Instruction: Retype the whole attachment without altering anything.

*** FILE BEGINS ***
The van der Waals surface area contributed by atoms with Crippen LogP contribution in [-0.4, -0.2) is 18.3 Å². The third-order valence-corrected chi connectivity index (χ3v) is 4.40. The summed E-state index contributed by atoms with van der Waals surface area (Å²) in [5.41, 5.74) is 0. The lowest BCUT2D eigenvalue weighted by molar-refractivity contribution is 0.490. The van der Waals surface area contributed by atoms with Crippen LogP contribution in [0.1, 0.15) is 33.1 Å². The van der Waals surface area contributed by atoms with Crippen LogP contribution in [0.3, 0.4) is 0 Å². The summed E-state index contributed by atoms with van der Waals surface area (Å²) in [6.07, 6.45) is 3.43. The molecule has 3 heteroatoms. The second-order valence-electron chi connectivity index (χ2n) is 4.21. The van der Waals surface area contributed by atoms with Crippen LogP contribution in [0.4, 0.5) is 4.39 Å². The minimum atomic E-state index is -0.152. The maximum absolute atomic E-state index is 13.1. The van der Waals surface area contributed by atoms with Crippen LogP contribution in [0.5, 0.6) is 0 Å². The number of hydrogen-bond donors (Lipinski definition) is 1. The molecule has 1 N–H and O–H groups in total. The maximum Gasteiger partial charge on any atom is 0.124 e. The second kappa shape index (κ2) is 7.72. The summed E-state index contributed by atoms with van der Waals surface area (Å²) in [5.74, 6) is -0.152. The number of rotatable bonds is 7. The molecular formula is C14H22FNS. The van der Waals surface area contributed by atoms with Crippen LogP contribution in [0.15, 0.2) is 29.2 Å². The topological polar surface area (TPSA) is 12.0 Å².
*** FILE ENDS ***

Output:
The van der Waals surface area contributed by atoms with Crippen LogP contribution in [-0.4, -0.2) is 18.3 Å². The third-order valence-corrected chi connectivity index (χ3v) is 4.40. The summed E-state index contributed by atoms with van der Waals surface area (Å²) in [5.41, 5.74) is 0. The lowest BCUT2D eigenvalue weighted by molar-refractivity contribution is 0.490. The van der Waals surface area contributed by atoms with Crippen LogP contribution in [0.1, 0.15) is 33.1 Å². The van der Waals surface area contributed by atoms with Crippen LogP contribution in [0.3, 0.4) is 0 Å². The summed E-state index contributed by atoms with van der Waals surface area (Å²) in [6.07, 6.45) is 3.43. The molecule has 3 heteroatoms. The second-order valence-electron chi connectivity index (χ2n) is 4.21. The van der Waals surface area contributed by atoms with Crippen LogP contribution in [0.4, 0.5) is 4.39 Å². The minimum atomic E-state index is -0.152. The maximum absolute atomic E-state index is 13.1. The van der Waals surface area contributed by atoms with Crippen LogP contribution in [0.5, 0.6) is 0 Å². The number of hydrogen-bond donors (Lipinski definition) is 1. The molecule has 1 N–H and O–H groups in total. The maximum Gasteiger partial charge on any atom is 0.124 e. The second kappa shape index (κ2) is 7.72. The summed E-state index contributed by atoms with van der Waals surface area (Å²) in [5.74, 6) is -0.152. The number of rotatable bonds is 7. The molecular formula is C14H22FNS. The van der Waals surface area contributed by atoms with Crippen LogP contribution in [0.15, 0.2) is 29.2 Å². The topological polar surface area (TPSA) is 12.0 Å².